IN 2019, I met with leaders from the Nahla Valley in Iraqi Kurdistan whose eight villages are both Muslim and Christian. Entire villages had been forced to evacuate when they were caught in the crossfire between rocket attacks launched from Turkey against Kurdish militias in northern Iraq. Children and community members were traumatized.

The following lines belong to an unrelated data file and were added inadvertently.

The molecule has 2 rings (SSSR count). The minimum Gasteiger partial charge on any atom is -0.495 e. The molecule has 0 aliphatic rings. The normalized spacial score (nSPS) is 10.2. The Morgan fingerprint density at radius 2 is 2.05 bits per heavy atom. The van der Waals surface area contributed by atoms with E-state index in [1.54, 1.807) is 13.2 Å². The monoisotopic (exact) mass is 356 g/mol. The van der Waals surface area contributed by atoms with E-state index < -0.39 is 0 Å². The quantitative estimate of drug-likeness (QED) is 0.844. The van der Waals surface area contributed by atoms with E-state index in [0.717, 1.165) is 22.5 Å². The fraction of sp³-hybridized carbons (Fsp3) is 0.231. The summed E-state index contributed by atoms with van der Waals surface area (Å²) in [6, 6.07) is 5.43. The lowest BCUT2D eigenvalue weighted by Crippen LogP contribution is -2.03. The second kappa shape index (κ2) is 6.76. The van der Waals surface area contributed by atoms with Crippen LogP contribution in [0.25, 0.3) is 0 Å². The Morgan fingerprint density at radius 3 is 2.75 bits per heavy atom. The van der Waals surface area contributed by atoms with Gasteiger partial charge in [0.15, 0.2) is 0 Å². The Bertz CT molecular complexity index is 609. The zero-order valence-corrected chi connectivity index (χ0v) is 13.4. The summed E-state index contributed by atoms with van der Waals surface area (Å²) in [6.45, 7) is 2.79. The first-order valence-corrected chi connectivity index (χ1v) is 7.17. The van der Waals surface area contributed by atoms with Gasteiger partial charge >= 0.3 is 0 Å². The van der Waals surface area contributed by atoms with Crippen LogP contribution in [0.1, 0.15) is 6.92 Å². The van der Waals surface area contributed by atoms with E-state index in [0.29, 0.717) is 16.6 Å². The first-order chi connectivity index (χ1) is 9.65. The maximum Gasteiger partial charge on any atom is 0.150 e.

This February, border communities in northern Iraq were attacked again, this time by militants using Iranian-supplied weapons. Several rockets exploded in Irbil, the capital of Iraqi Kurdistan. One rocket hit the U.S.-led coalition military base, killing a civilian contractor from the Philippines and injuring at least six others. Many interpret the Irbil attack as a test of the Biden administration’s Iran policy, which seeks to revive the nuclear deal scrapped under the previous U.S. administration. President Joe Biden retaliated with airstrikes targeting Iranian-backed militias on the border in Syria—killing 22 people. The minority communities, including Christians, living in the Kurdish regions of neighboring Turkey, Syria, and Iraq continue to be caught in the middle as geopolitical conflicts escalate.